Network World Review of Passive Vulnerability Scanner and Sourcefire RNA
I was very excited to read Joel Snyder's review of Sourcefire's RNA and our Passive Vulnerability Scanner (PVS). (The article requires registration). He makes a lot of very good points about the accuracy of passive network analysis and does a very good job of contrasting the Sourcefire 3D system for managing IDS events and our Security Center for managing security. There are some points I would like readers to take away from the article though:
- During the evaluation, our PVS mis-identified an anti-spam appliance as having several client-side vulnerabilities. We had an error in the logic of some of our PVS signatures and have fixed it. This single fix would have drastically lowered the number of issues dealing with false positives during the evaluation.
- There are major design differences between RNA and PVS. To quote the article, "If Tenable uses an "innocent until proven guilty" approach to marking vulnerabilities, Sourcefire considers every system "guilty until proven innocent." Basically, as soon as RNA guesses your OS, it attaches any potential vulnerability it knows about it. I think this approach is great for IDS event correlation, but for vulnerability management, it is too broad. At Tenable, the same team that writes the Nessus host based and scanning checks writes the PVS checks. Our Security Center does do IDS/vulnerability correlation with many NIDS including Snort, but since we're more application focused, there are less correlations.
- I wished the article went into more of the benefits of doing continuous and passive analysis as a compliment to active scanning. Joel gives the impression that these tools are only good for large networks. Tenable has many customers putting the PVS in places that A) can't be scanned that often or B) simply can't be scanned. For more information, I highly recommend our papers "Security Event Management" and "Correlating IDS Alerts with Vulnerability Information" available in the White Papers section of our web site.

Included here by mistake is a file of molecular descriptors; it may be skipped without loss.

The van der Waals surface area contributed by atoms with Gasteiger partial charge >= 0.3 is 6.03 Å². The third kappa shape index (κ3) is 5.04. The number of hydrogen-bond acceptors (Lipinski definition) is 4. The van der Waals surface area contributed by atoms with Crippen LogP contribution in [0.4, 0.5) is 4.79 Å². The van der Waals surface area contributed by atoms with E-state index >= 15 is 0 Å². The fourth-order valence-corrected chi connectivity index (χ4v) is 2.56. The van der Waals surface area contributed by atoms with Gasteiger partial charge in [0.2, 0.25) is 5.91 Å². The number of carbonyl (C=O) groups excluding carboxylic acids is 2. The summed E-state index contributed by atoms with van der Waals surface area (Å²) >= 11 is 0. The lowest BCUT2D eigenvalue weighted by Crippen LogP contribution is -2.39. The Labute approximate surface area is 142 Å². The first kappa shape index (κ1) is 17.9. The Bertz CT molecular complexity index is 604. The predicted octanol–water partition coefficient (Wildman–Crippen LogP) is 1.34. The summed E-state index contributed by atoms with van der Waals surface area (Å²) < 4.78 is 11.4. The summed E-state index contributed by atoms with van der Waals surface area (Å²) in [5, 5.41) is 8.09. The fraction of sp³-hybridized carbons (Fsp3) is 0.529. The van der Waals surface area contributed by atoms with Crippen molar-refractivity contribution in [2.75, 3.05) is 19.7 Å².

- Lastly, the article didn't evaluate our Log Correlation Engine product. This would have allowed the evaluators to search all Snort logs for the duration of the evaluation, as well as add in logs from our passive network monitor. The combination of knowing the sort of information that PVS can discover along with having a record of all of your firewall, network sessions, user logs, .etc is very compelling.
If you haven't seen a product like RNA or PVS before, please feel free to take a look at the demonstration video we have here.
As you might expect, I would really like to see more evaluations like this. Tenable has been offering our PVS solution for several years now. We have many different enterprise customers that run our vulnerability detection solutions in credentialed, scanning and passive modes. The more sophisticated customers use different combinations of these technologies across their enterprise as dictated by political and technical network limitations. I think articles like this, although good for Tenable, can also get network users out there to consider other sorts of tools to perform network discovery.
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